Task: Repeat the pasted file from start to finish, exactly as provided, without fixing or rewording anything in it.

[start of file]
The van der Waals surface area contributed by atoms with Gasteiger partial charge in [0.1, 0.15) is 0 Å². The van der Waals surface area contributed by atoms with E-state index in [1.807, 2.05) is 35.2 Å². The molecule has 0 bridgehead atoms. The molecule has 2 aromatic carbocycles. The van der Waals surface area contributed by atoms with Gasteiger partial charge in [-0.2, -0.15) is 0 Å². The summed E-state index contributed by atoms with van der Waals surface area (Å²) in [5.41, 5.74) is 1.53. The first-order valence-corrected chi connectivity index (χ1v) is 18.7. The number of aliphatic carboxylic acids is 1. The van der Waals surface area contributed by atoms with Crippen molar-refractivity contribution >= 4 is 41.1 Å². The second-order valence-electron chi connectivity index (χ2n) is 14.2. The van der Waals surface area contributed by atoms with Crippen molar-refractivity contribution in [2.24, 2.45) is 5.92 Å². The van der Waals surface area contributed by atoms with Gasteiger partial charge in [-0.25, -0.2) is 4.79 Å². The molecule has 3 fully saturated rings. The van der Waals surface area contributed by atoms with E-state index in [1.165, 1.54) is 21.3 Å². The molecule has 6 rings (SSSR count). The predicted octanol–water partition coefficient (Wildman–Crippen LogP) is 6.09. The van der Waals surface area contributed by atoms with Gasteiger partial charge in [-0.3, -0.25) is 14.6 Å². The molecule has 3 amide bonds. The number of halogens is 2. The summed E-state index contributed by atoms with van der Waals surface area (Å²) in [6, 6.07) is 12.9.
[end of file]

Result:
The van der Waals surface area contributed by atoms with Gasteiger partial charge in [0.1, 0.15) is 0 Å². The van der Waals surface area contributed by atoms with E-state index in [1.807, 2.05) is 35.2 Å². The molecule has 0 bridgehead atoms. The molecule has 2 aromatic carbocycles. The van der Waals surface area contributed by atoms with Gasteiger partial charge in [-0.2, -0.15) is 0 Å². The summed E-state index contributed by atoms with van der Waals surface area (Å²) in [5.41, 5.74) is 1.53. The first-order valence-corrected chi connectivity index (χ1v) is 18.7. The number of aliphatic carboxylic acids is 1. The van der Waals surface area contributed by atoms with Crippen molar-refractivity contribution >= 4 is 41.1 Å². The second-order valence-electron chi connectivity index (χ2n) is 14.2. The van der Waals surface area contributed by atoms with Crippen molar-refractivity contribution in [2.24, 2.45) is 5.92 Å². The van der Waals surface area contributed by atoms with Gasteiger partial charge in [-0.25, -0.2) is 4.79 Å². The molecule has 3 fully saturated rings. The van der Waals surface area contributed by atoms with E-state index in [1.165, 1.54) is 21.3 Å². The molecule has 6 rings (SSSR count). The predicted octanol–water partition coefficient (Wildman–Crippen LogP) is 6.09. The van der Waals surface area contributed by atoms with Gasteiger partial charge in [-0.3, -0.25) is 14.6 Å². The molecule has 3 amide bonds. The number of halogens is 2. The summed E-state index contributed by atoms with van der Waals surface area (Å²) in [6, 6.07) is 12.9.